I sent out e-mails across the nation after the 2012 Cannabis Law Reform Conference hosted by Oregon Students for Sensible Drug Policy, and even to some international Students for Sensible Drug Policy chapters, with interview questions in order to write articles like this one to highlight their efforts. I will continue to post the responses as I receive them. This Students for Sensible Drug Policy chapter interview on TWB will be with University of Rhode Island. Chapter representative Eric Casey was kind enough to send over the following responses (TWB questions are in bold, above Eric’s responses):
How long has your Students for Sensible Drug Policy Chapter existed?
I believe our chapter began as a part of NORML before joing SSDP early on in it’s existence. So basically, too long for anyone to remember.
How many members does your Students for Sensible Drug Policy currently have?
Our chapter has around 15 members who show up regularly but attendance depends on what’s on the agenda.
What is your chapter of Students for Sensible Drug Policy doing to recruit new members?
We try to appeal to the popular idea among college students that is marijuana legalization. We set up tables around campus with information about drug law reform. Also, every year we host a large music festival called Hempfest to raise awareness about cannabis prohibition.
What are the goals of your Students for Sensible Drug Policy chapter for this academic year?
Our goal is to have an awesome Hempfest and to help finally decriminalize marijuana and to convince our Governor to allow for medical dispensaries to be opened in Rhode Island.
How would you describe the marijuana culture on your campus?
I would say there is a larger then average amount of students on our campus that use Marijuana recreationally. I would also say a vast majority of them do their best to respect the rules on campus regarding smoking in dorms, and I’ve never seen any sort of problems caused by a student’s marijuana use.
How would you describe the campus laws towards marijuana?
I would say our campus has a more rational approach then a lot of colleges in the country. Minor marijuana possession is usually handled within the university, although it is still treated as a more dangerous substance than alcohol. All in all, I would say the law enforcement here does a good job at performing their duties without encroaching on student’s civil liberties.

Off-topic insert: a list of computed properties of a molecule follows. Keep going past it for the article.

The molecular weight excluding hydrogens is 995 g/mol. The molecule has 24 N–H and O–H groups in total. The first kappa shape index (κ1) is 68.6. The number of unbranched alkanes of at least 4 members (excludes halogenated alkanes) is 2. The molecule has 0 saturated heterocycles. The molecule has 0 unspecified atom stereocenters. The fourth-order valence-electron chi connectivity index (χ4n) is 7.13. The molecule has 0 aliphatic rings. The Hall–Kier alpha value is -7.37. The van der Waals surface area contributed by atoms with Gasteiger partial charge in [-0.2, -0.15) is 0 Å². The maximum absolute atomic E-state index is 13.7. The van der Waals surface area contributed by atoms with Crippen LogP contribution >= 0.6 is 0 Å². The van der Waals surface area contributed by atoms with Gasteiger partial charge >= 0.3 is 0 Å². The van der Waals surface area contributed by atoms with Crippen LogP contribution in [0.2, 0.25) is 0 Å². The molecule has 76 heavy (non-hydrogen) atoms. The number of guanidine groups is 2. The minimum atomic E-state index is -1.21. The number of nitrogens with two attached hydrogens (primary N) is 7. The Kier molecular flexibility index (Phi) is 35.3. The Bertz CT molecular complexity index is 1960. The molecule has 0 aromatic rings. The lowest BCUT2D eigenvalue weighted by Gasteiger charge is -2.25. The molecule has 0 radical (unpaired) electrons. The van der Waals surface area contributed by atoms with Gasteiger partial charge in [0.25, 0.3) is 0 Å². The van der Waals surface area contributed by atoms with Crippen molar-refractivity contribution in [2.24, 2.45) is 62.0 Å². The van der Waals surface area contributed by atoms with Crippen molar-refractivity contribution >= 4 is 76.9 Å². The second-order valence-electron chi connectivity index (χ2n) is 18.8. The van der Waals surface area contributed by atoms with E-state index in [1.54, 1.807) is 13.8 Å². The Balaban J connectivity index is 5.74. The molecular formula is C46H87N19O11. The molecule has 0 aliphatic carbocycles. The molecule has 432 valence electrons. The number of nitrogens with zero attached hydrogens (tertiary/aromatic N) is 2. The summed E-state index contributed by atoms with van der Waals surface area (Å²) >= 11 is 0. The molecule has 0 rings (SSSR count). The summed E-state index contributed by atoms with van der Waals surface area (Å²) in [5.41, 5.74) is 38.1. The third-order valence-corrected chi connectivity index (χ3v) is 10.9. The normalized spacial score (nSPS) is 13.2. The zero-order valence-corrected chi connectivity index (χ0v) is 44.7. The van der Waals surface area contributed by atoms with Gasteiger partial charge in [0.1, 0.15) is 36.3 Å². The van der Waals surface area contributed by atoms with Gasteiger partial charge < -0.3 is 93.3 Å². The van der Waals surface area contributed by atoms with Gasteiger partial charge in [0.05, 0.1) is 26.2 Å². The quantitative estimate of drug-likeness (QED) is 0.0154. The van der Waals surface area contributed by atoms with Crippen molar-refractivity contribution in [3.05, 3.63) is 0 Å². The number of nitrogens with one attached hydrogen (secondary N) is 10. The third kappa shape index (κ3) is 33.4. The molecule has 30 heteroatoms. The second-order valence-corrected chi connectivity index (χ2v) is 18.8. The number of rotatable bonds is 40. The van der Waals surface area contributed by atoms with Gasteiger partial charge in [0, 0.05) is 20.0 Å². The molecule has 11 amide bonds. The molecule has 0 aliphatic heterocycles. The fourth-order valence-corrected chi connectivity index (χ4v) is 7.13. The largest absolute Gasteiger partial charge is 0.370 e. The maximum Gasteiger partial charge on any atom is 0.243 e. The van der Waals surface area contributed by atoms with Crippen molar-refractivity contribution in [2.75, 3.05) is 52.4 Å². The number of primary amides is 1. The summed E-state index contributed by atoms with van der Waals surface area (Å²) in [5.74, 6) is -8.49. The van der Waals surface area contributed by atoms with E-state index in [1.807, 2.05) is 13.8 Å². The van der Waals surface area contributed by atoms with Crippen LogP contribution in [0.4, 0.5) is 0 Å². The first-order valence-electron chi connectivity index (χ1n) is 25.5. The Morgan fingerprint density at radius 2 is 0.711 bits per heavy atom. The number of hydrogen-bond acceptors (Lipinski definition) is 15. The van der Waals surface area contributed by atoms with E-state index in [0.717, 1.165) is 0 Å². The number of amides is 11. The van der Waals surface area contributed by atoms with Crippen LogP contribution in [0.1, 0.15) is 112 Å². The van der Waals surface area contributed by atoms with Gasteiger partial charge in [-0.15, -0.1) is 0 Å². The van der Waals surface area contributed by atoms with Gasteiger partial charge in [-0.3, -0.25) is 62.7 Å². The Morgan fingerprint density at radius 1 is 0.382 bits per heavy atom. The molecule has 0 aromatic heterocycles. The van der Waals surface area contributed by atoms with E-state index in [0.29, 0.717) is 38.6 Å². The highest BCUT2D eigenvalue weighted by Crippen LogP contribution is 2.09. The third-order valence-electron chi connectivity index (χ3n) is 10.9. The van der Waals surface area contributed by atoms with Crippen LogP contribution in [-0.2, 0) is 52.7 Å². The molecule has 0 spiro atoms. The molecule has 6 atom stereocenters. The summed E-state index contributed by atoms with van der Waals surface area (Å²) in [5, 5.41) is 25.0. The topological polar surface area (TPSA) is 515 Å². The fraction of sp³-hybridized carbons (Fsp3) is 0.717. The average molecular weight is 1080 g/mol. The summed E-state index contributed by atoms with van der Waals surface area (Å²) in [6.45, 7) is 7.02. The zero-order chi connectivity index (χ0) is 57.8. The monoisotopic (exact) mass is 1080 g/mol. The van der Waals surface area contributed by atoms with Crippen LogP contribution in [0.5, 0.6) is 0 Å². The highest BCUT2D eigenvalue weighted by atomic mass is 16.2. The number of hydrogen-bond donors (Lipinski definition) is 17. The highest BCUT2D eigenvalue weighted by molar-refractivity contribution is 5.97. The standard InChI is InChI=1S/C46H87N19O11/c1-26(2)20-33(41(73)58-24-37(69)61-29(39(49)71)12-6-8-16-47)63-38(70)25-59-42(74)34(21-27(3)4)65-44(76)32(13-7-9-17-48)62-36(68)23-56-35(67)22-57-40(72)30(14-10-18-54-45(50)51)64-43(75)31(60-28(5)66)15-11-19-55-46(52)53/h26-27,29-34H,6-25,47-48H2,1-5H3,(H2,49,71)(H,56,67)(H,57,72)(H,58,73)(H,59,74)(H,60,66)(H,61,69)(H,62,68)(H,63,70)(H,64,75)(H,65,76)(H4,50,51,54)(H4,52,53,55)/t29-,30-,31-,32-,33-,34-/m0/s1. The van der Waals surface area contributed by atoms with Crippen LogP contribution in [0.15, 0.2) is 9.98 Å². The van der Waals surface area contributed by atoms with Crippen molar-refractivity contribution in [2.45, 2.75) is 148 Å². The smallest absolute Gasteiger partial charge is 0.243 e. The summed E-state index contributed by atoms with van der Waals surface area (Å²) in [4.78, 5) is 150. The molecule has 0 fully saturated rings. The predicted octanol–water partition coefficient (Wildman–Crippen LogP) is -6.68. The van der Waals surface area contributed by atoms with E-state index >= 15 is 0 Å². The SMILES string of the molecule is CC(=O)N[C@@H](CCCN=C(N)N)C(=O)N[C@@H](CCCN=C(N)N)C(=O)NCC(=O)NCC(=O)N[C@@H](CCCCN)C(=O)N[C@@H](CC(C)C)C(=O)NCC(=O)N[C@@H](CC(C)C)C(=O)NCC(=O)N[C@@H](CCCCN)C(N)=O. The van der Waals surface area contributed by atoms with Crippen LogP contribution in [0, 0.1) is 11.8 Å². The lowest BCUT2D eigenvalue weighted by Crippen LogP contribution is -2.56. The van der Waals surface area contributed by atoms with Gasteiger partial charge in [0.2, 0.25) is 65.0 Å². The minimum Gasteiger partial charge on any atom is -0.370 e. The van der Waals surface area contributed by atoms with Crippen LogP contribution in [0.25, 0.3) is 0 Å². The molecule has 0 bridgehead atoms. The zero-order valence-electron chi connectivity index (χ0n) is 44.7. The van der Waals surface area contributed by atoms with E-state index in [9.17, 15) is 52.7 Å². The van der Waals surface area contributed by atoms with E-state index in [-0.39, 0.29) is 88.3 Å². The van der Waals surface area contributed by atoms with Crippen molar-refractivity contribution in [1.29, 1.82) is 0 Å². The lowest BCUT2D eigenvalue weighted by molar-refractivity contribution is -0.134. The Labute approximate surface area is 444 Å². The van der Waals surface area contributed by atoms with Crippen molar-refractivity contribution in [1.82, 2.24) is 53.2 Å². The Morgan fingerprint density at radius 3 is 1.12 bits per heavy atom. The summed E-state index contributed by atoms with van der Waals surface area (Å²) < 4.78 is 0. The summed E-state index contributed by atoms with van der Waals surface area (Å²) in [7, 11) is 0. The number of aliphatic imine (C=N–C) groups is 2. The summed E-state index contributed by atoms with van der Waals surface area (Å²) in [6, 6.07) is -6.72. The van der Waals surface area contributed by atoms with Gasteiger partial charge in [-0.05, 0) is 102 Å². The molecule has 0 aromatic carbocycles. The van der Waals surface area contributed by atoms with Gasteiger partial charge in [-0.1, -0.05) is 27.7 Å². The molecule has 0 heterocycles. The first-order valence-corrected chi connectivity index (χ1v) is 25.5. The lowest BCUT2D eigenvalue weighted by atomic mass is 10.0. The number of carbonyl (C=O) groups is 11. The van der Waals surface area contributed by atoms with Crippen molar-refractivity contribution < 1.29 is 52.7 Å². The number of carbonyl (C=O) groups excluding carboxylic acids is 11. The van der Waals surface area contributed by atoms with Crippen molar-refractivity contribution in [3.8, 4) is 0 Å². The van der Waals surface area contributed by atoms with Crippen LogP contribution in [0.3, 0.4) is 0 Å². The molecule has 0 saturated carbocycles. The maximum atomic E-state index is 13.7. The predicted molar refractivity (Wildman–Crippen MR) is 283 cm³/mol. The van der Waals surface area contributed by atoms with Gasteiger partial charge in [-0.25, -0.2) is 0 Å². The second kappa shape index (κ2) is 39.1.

If you could give advice to college students that are reading this interview, what would it be?
Marijuana isn’t going to legalize itself. As unappealing as politics in it’s current state may be, the only way legalization can be done is through the system. The reality is the day that politicians realize marijuana legalization equals votes is the day when real change will begin. And don’t let anyone tell you marijuana legalization or any drug law reform isn’t as important as other issues. People are still being killed, thrown in jail or kicked out of college due to marijuana prohibition.
What would be the benefits of legalizing marijuana?
There’s too many to name. Legalizing marijuana will create jobs, save tax payer money on court costs, prisons and police funding, and would allow the free market to capitalize on the new wave of cannabis/hemp products.
What are the drawbacks of continuing marijuana prohibition?
We continue to waste time and funds on punishing people for using a recreational drug that is less harmful than alcohol or even tobacco.
How would marijuana legalization affect your chapter of Students for Sensible Drug Policy?
It will certainly be an exciting time for our chapter, but we still would have plenty of work to do. Laws regarding other drugs still need drastic reform, and we would still have to make sure that the new marijuana industry would be properly regulated and that students continue to be sensible when it comes to their personal use of drugs.
Do you have any Students for Sensible Drug Policy events coming up in your area?
Yes! We’ll be hosting a few movie screenings in the upcoming months, and of course our music festival, Hempfest, which this year will be on April 28th, from 11am to Midnight on the quad at URI’s campus. If you’re near southern New England, come check it out!
How can readers support your chapter of Students for Sensible Drug Policy?
A number of ways! Those interested in donating to our chapter or just helping out in any way can contact us at firstname.lastname@example.org or through our facebook, twitter, or tumblr.